Since the 1970s, attempts at short-term deterministic prediction have been augmented by probabilistic forecasts as a pragmatic means of quantifying seismic risk in a socially useful manner. Along the San Andreas Fault in California, for example, 30-year forecasts of earthquake activity form the basis for earthquake hazard zonation and mitigation activities on both the state and local levels. The 1980 forecast for a 2 to 5 percent per year probability of a great earthquake along the fault in southern California led directly to a decade-long program of structural retrofitting or removal of the entire class of buildings with greatest life safety risk in Los Angeles. Cooperation between providers and consumers of earthquake predictions proves to be highly desirable when information flows in both directions. The earthquake prediction experiment at Parkfield changed from a purely scientific investigation to an operational short-term prediction program through the direct participation of the emergency response community in planning and funding the experiment.
As a consequence of emphasizing the inherently statistical nature of prediction, our understanding of the prospects of damaging earthquakes has been revolutionized. Through the development of a framework encompassing all that is known about a particular region, from the historical and instrumental record to its plate tectonic setting and the short-term influence of specific geophysical events, seismologists can work toward making useful predictions. For example, a decade ago the prospect for the generation of great earthquakes in the Cascadia subduction zone off the Pacific Northwest coast was a hotly debated subject. Evidence for prehistorical large-magnitude events found by paleoseismologists has redefined the subject of debate from the likelihood of a future event to its timing and the severity.
Society is increasingly dependent on location-specific scientific information, expressed quantitatively and qualitatively, for decision-making purposes. Earthquake prediction information must be communicated accurately and articulately in order to avoid panic while preparing for highly probable potential crises. Whether long-term or short-term
predictions, such messages should provide maps of earthquake damage potential, including such near-instantaneous changes as landsliding and liquefaction. Within this framework, short-term predictions can provide crucial information, provided the users are properly prepared to receive it; preparation must be made through public education programs. California has begun to issue short-term earthquake advisories based on probabilistic models of foreshock activity. These low-probability advisories—a 2 to 5 percent chance of a larger event in a 3-day window—have proved their worth by spurring individuals and institutions toward earthquake mitigation actions they had previously ignored. More precise short-term predictions may, some day, again revolutionize the technical ability to give earthquake warnings. Even if and when this goal is achieved, the translation of scientific knowledge into planning, preparation, and action will remain the most important task for scientists and public officials alike.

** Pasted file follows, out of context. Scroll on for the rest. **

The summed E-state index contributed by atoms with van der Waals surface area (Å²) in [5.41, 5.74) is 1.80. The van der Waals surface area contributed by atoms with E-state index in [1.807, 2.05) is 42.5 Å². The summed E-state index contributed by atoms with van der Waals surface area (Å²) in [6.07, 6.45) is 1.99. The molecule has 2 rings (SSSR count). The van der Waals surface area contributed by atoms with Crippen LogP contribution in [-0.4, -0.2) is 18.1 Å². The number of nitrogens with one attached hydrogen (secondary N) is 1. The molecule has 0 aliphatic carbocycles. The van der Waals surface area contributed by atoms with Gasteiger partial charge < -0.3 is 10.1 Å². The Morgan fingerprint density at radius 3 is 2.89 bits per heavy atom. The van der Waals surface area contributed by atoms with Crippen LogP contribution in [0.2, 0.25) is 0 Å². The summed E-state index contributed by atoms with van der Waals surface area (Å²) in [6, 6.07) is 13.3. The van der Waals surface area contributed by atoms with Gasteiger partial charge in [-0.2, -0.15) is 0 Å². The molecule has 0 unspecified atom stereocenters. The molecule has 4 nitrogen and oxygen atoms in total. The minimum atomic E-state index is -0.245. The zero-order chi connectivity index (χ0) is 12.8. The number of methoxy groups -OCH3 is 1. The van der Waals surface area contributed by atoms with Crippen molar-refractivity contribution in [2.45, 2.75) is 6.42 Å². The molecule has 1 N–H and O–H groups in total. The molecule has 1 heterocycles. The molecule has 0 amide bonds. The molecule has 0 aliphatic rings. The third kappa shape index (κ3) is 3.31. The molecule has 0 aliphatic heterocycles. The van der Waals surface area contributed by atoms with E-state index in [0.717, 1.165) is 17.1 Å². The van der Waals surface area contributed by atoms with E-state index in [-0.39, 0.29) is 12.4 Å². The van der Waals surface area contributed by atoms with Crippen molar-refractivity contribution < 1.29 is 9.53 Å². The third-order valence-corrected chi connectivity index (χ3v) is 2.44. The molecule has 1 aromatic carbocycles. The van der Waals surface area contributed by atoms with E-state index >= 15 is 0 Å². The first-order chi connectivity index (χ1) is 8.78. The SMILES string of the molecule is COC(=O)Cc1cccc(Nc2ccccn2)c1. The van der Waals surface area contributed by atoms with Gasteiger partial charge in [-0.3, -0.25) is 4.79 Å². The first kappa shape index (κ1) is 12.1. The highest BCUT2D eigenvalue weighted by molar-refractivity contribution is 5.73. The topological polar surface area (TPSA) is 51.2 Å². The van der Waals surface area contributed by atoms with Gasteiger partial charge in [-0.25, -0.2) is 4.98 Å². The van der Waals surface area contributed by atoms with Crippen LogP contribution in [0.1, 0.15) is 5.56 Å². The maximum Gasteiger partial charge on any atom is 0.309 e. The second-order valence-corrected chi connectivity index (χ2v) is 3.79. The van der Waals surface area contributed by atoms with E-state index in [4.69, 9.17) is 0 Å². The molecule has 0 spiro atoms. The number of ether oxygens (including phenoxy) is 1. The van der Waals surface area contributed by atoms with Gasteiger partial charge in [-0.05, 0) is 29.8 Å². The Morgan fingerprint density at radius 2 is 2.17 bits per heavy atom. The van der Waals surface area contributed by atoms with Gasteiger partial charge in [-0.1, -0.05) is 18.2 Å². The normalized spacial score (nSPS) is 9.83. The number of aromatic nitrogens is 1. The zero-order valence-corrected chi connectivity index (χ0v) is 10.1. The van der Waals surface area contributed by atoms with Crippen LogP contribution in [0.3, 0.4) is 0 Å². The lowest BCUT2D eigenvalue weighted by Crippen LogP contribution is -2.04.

Modern computer-networking capabilities promise a new form of hazard mitigation involving real-time seismology that can immediately identify the most severely damaged areas and assign emergency relief priorities. It is now technically possible to determine earthquake source parameters such as size, depth, and direction of rupture propagation immediately after a large earthquake. Large-scale deployment of the new generation of broadband seismic instruments with satellite or other telemetry capabilities is making this a reality. The intensity distribution of earthquake ground shaking often exhibits a very irregular spatial pattern because of variations in the crustal structure near the epicenter, in site response, and in the force mechanisms—such as strike-slip, along the San Andreas Fault, or dip-slip, in western Mexico. When seismic networks are supplemented by portable instruments, generic path effects and site responses in an earthquake-prone region can be defined. It then becomes possible to quickly determine the spatial distribution of ground shaking and the damage exposure in an entire epicentral region.
Instantaneous communication capabilities offer further opportunities to mitigate earthquake damage. In cases where the earthquake is centered some distance away, it is possible to warn a region of imminent strong shaking as much as several tens of seconds before the onset of damaging shaking because of the relatively slow speed of seismic waves. Endangered regions could respond to the warnings in time to shut down delicate computer systems, isolate electric power grids and avoid widespread blackouts, protect hazardous chemical systems and offshore oil facilities, and safeguard nuclear power plants and national defense facilities.